Tuesday, June 4, 2013

Up in the Cloud

Last night I bought a Samsung Chromebook. It runs Google's Chrome OS, which is basically just the Chrome web browser with a few additional features. The cool thing about the Chromebook is, it's cheap and it's light. It's all plastic, and it cost 249 bucks. 

Why a Chromebook? Well, I've been wanting to try moving as much of my digital stuff (photos, music, documents) as possible to the cloud, and the cloud I want to use is Google's. 

Why the cloud? It's all about ubiquity. I want my stuff available to me when, where and how I want it, with as few restrictions as possible. Google seems to do a better job with ubiquity than Apple does, by the way. Apple's iWork productivity suite has cloud storage, sure, but Google's Docs are cloud-based, meaning you don't need to buy and install anything special to use them. Similarly, iTunes does have an aspect of cloudiness, in that you can pay Apple a yearly fee and they'll slurp up all the songs on your hard drive into their cloud, or else match the tracks so they don't have to upload yours. But you still have to have an iDevice of some kind to get to your tunes. Google's Play music service is all browser based. I can listen to my stuff on any connected device.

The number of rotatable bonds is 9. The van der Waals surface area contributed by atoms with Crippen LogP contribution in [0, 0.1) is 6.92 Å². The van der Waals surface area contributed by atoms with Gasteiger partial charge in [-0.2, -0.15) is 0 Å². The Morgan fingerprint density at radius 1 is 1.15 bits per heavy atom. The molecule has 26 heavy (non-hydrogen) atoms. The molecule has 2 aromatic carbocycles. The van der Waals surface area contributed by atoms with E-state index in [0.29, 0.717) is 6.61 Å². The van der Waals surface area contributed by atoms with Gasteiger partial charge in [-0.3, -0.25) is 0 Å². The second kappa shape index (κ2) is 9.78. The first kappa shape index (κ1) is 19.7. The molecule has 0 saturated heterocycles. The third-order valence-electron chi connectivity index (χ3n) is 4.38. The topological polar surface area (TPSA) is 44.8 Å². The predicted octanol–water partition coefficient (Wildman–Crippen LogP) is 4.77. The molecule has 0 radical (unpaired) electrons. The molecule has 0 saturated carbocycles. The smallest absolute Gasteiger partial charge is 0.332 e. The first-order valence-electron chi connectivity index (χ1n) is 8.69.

So this is an experiment. I'll post a couple of updates about it here. 

I can tell you this much so far:
I haven't found a replacement for Day One, the most excellent, beautiful, simple journaling app I've ever used. It's only on Mac and iOS, not Android or Chrome. So, I can't ditch my Apple toys quite yet.

Also, the Chromebook feels pretty cheap and a little flimsy. Like a $249 laptop. That's a good thing, though. If it gets dropped or smooshed or something, I won't be too devastated. Although I did go ahead and spring for a 3 year accidental damage warranty from Square Trade. That cost me another $50, but if I kill this laptop, I'll get a replacement. And if  (when, really) I decide to sell the Chromebook, having that warranty will sweeten the deal for the buyer.